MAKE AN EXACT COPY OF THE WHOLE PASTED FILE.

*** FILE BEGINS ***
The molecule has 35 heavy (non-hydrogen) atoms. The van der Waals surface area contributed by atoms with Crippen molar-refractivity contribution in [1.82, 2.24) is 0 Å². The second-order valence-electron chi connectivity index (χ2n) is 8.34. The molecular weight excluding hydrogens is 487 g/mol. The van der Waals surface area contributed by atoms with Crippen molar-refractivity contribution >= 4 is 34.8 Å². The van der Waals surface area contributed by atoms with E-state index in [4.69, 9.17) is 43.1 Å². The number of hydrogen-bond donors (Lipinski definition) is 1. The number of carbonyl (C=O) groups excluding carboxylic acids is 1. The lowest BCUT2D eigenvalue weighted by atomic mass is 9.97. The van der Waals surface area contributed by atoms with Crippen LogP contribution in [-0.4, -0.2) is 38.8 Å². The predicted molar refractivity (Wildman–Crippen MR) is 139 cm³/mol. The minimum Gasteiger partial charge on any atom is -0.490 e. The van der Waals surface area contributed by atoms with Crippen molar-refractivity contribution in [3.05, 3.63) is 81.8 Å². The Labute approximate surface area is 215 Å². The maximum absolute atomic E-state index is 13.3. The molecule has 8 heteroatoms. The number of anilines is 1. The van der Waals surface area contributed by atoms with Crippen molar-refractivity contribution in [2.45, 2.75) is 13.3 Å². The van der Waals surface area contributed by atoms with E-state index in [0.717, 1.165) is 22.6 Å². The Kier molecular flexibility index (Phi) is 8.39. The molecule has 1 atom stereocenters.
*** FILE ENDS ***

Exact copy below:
The molecule has 35 heavy (non-hydrogen) atoms. The van der Waals surface area contributed by atoms with Crippen molar-refractivity contribution in [1.82, 2.24) is 0 Å². The second-order valence-electron chi connectivity index (χ2n) is 8.34. The molecular weight excluding hydrogens is 487 g/mol. The van der Waals surface area contributed by atoms with Crippen molar-refractivity contribution >= 4 is 34.8 Å². The van der Waals surface area contributed by atoms with E-state index in [4.69, 9.17) is 43.1 Å². The number of hydrogen-bond donors (Lipinski definition) is 1. The number of carbonyl (C=O) groups excluding carboxylic acids is 1. The lowest BCUT2D eigenvalue weighted by atomic mass is 9.97. The van der Waals surface area contributed by atoms with Crippen LogP contribution in [-0.4, -0.2) is 38.8 Å². The predicted molar refractivity (Wildman–Crippen MR) is 139 cm³/mol. The minimum Gasteiger partial charge on any atom is -0.490 e. The van der Waals surface area contributed by atoms with Crippen molar-refractivity contribution in [3.05, 3.63) is 81.8 Å². The Labute approximate surface area is 215 Å². The maximum absolute atomic E-state index is 13.3. The molecule has 8 heteroatoms. The number of anilines is 1. The van der Waals surface area contributed by atoms with Crippen molar-refractivity contribution in [2.45, 2.75) is 13.3 Å². The van der Waals surface area contributed by atoms with E-state index in [0.717, 1.165) is 22.6 Å². The Kier molecular flexibility index (Phi) is 8.39. The molecule has 1 atom stereocenters.